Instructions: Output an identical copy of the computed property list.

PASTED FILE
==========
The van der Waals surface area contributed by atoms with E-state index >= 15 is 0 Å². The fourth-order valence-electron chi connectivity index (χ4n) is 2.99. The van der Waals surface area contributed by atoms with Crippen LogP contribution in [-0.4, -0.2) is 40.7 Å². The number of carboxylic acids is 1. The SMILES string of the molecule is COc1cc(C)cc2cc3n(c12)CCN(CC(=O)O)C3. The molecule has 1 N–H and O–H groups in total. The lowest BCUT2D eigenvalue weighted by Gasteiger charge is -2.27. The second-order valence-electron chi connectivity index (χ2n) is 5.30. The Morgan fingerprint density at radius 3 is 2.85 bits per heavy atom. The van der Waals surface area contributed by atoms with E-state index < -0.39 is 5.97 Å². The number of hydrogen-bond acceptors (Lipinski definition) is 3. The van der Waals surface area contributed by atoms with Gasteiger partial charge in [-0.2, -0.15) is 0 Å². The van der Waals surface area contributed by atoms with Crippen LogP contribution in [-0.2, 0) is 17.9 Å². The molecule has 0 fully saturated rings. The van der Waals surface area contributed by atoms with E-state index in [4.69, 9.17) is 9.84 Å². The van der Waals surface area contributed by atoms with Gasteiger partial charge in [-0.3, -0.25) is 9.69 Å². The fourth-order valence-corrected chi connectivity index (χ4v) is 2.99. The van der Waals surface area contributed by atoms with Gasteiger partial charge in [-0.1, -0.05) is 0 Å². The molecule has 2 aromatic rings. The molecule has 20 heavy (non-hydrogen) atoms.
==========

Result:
The van der Waals surface area contributed by atoms with E-state index >= 15 is 0 Å². The fourth-order valence-electron chi connectivity index (χ4n) is 2.99. The van der Waals surface area contributed by atoms with Crippen LogP contribution in [-0.4, -0.2) is 40.7 Å². The number of carboxylic acids is 1. The SMILES string of the molecule is COc1cc(C)cc2cc3n(c12)CCN(CC(=O)O)C3. The molecule has 1 N–H and O–H groups in total. The lowest BCUT2D eigenvalue weighted by Gasteiger charge is -2.27. The second-order valence-electron chi connectivity index (χ2n) is 5.30. The Morgan fingerprint density at radius 3 is 2.85 bits per heavy atom. The van der Waals surface area contributed by atoms with E-state index < -0.39 is 5.97 Å². The number of hydrogen-bond acceptors (Lipinski definition) is 3. The van der Waals surface area contributed by atoms with Gasteiger partial charge in [-0.2, -0.15) is 0 Å². The van der Waals surface area contributed by atoms with Crippen LogP contribution in [-0.2, 0) is 17.9 Å². The molecule has 0 fully saturated rings. The van der Waals surface area contributed by atoms with E-state index in [4.69, 9.17) is 9.84 Å². The van der Waals surface area contributed by atoms with Gasteiger partial charge in [-0.3, -0.25) is 9.69 Å². The fourth-order valence-corrected chi connectivity index (χ4v) is 2.99. The van der Waals surface area contributed by atoms with Gasteiger partial charge in [-0.1, -0.05) is 0 Å². The molecule has 2 aromatic rings. The molecule has 20 heavy (non-hydrogen) atoms.